In some instances, user inactivity can initiate switching from a fully awake state to a lower power state. For example, after a shorter period of user inactivity, the AP may be switched to the awake-low power state, while after a longer period of user inactivity, the AP may be switched to the sleep-low power state. In other instances, activity or communication from the AP and the peripheral chipsets can initiate switching from a lower power state to a fully awake state (e.g., an awake-high power state) if the other chip is in a lower power state. For example, activity or communication from the AP, such as e.g., an uplink request, can initiate switching of the peripheral chipset in a lower power state to a fully awake state and/or activity or communication from the peripheral chipset, such as e.g., a downlink request, can initiate switching of the AP in a lower power state to a fully awake state. In the foregoing examples, mechanisms for causing switching and transition to a fully awake state may include built-in mechanisms from the interconnect (e.g., PCIe), such as e.g., PCIe WAKE# general purpose input/output (GPIO), or out-of-band mechanisms independent of the interconnect, such as e.g., a proprietary GPIO.
The interconnect (e.g., PCIe) between the AP and the peripheral chip sets may be controlled by a software layer, referred to as an inter-processor communication (IPC) layer. The IPC layer may define various power states to achieve different power versus latency tradeoffs. In some examples, the IPC layer may allow the AP to enter the lowest power state (e.g., sleep-low power), while in other examples the IPC layer may prevent the AP from entering the lowest power state. The peripheral chipset may signal the IPC layer to switch from a lower power state to a higher power state. Thus, signaling from the peripheral to the IPC layer may subsequently signal the AP to switch from a lower power state to a higher power state.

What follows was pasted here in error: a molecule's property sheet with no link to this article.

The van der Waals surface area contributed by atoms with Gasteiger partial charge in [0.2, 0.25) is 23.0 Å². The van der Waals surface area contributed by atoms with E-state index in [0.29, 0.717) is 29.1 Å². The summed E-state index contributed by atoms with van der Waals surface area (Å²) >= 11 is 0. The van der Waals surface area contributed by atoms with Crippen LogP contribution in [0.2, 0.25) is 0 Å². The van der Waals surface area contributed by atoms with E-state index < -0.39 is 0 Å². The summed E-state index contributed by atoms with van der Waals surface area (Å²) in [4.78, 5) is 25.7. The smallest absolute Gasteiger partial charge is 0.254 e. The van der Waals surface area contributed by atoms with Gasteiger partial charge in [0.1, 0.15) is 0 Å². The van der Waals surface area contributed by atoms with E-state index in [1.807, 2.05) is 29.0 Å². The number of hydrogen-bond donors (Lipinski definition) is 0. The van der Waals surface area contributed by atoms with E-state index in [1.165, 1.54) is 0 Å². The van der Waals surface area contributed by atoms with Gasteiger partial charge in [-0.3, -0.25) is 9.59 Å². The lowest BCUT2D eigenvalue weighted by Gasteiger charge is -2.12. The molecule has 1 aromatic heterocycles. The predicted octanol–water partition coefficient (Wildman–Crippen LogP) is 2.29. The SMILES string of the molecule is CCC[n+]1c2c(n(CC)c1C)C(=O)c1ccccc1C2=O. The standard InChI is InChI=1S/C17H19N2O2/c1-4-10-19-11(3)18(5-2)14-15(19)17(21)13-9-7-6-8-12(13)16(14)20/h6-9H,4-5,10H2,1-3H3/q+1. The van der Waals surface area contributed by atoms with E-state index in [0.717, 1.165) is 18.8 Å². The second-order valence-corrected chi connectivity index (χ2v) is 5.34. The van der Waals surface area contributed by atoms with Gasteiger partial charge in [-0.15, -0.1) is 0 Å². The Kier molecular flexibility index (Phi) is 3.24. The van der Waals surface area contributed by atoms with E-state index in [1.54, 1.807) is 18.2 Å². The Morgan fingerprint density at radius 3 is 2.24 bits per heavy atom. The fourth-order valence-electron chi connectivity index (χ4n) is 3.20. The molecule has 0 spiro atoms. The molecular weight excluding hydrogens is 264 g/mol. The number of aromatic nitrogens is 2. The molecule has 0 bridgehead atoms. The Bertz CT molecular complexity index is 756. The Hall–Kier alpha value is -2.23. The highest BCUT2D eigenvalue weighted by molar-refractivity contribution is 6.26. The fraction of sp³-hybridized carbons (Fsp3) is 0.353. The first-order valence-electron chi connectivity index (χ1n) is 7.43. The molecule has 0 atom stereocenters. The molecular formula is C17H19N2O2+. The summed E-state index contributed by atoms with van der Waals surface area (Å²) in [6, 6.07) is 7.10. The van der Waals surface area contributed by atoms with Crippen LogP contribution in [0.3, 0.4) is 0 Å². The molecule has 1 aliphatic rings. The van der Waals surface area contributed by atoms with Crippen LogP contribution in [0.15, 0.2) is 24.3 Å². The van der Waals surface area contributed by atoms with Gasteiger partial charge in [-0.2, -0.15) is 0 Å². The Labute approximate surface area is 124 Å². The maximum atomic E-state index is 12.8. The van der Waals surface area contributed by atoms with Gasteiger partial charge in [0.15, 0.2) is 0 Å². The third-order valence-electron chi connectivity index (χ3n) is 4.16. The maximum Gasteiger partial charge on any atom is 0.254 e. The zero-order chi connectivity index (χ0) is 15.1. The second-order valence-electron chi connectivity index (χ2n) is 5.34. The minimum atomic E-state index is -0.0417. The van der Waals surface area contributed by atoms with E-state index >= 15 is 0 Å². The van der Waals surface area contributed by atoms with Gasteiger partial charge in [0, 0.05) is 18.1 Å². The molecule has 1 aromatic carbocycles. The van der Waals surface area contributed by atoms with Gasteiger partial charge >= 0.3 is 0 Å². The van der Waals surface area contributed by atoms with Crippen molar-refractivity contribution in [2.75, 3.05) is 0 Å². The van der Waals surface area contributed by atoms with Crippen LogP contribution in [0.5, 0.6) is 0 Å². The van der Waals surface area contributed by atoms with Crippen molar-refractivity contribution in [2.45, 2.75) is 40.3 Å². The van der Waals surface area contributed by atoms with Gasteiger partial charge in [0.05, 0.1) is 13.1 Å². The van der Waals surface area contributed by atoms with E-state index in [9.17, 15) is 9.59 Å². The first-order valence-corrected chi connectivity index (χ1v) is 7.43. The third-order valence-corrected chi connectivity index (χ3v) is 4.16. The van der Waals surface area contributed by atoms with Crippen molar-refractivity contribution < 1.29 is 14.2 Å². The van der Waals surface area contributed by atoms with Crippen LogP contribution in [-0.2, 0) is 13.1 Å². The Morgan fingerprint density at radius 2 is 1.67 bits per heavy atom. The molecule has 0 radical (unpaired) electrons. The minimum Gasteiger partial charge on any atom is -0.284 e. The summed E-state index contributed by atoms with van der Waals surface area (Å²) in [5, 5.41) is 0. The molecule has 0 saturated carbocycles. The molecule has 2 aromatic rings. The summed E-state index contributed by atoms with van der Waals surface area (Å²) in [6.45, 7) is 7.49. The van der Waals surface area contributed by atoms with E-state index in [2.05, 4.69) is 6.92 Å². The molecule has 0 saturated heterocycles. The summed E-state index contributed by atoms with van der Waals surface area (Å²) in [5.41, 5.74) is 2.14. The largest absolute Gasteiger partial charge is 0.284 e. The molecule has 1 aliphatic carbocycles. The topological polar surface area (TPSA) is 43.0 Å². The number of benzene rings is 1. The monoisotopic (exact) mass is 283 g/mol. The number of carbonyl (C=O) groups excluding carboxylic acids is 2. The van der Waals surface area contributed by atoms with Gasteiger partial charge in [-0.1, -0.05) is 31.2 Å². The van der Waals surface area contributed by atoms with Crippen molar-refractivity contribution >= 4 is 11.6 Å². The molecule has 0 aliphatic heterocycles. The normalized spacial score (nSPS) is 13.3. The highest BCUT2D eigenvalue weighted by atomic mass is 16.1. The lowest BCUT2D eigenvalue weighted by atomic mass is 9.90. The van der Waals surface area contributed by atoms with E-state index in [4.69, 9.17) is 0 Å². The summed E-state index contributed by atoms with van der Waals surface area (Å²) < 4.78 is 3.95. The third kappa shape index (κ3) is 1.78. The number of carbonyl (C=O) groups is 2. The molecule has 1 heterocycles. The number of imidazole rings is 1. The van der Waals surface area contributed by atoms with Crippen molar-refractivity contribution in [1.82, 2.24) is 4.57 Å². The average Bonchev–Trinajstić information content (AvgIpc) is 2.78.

The AP may be responsible for initiating all uplink and downlink transactions. Thus, peripheral chipsets are only able to send a downlink data packet when the AP is in the awake-high power state and enables or opens the corresponding interconnect pathway (e.g., a “unidirectional pipe”). In a related aspect, the peripheral chipsets may signal to the AP to open an interconnect pathway, thereby requesting “wake up” (i.e., switching from a lower power state to a higher power state) of the AP if the AP is in a lower power state. In some cases, the peripheral chipset may continuously or repeatedly request “wake up” of the AP if there is no response from the AP and/or if there is an error in transfer of the data packet, thereby causing unnecessary power consumption by the peripheral chipset, the interconnect, and/or the AP. Such operational scenarios and requirements are quite common with the aforementioned cellular devices, media players, and similar devices.
Hence, there is a need for improved apparatus and associated methods which can leverage the high data throughput and other desirable attributes of bus technologies such as PCIe (and other “memory mapped” technologies), yet support the requirements of rigorous power management and conservation, as well as the ability to support various combinations of operational sleep states or other reduced-power modes by various chips or chipsets within the device.